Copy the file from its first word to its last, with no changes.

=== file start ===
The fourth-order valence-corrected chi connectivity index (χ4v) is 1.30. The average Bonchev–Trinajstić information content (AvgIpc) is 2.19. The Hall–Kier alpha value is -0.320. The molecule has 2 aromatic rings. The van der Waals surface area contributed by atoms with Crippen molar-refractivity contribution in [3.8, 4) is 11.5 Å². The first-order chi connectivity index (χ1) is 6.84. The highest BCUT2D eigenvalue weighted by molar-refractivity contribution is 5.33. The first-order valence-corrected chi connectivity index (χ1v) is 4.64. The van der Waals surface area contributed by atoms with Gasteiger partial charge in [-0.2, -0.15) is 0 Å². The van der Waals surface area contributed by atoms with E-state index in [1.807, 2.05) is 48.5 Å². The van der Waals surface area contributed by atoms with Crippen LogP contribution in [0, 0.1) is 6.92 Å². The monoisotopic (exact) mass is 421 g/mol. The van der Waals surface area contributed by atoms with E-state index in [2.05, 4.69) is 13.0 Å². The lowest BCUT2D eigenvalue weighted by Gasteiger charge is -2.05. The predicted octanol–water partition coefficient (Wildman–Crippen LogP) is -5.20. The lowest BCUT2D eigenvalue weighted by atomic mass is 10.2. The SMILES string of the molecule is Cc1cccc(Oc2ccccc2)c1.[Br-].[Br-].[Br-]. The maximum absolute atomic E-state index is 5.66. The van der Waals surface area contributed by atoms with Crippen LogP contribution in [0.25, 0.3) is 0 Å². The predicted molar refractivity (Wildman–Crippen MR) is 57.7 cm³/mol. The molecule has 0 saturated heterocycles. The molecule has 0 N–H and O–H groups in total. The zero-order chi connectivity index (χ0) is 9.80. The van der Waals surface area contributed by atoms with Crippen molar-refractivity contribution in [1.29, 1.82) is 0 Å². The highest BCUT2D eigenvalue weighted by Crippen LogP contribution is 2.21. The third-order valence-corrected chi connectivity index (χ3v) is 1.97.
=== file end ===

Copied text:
The fourth-order valence-corrected chi connectivity index (χ4v) is 1.30. The average Bonchev–Trinajstić information content (AvgIpc) is 2.19. The Hall–Kier alpha value is -0.320. The molecule has 2 aromatic rings. The van der Waals surface area contributed by atoms with Crippen molar-refractivity contribution in [3.8, 4) is 11.5 Å². The first-order chi connectivity index (χ1) is 6.84. The highest BCUT2D eigenvalue weighted by molar-refractivity contribution is 5.33. The first-order valence-corrected chi connectivity index (χ1v) is 4.64. The van der Waals surface area contributed by atoms with Gasteiger partial charge in [-0.2, -0.15) is 0 Å². The van der Waals surface area contributed by atoms with E-state index in [1.807, 2.05) is 48.5 Å². The van der Waals surface area contributed by atoms with Crippen LogP contribution in [0, 0.1) is 6.92 Å². The monoisotopic (exact) mass is 421 g/mol. The van der Waals surface area contributed by atoms with E-state index in [2.05, 4.69) is 13.0 Å². The lowest BCUT2D eigenvalue weighted by Gasteiger charge is -2.05. The predicted octanol–water partition coefficient (Wildman–Crippen LogP) is -5.20. The lowest BCUT2D eigenvalue weighted by atomic mass is 10.2. The SMILES string of the molecule is Cc1cccc(Oc2ccccc2)c1.[Br-].[Br-].[Br-]. The maximum absolute atomic E-state index is 5.66. The van der Waals surface area contributed by atoms with Crippen LogP contribution in [0.25, 0.3) is 0 Å². The predicted molar refractivity (Wildman–Crippen MR) is 57.7 cm³/mol. The molecule has 0 saturated heterocycles. The molecule has 0 N–H and O–H groups in total. The zero-order chi connectivity index (χ0) is 9.80. The van der Waals surface area contributed by atoms with Crippen molar-refractivity contribution in [1.29, 1.82) is 0 Å². The highest BCUT2D eigenvalue weighted by Crippen LogP contribution is 2.21. The third-order valence-corrected chi connectivity index (χ3v) is 1.97.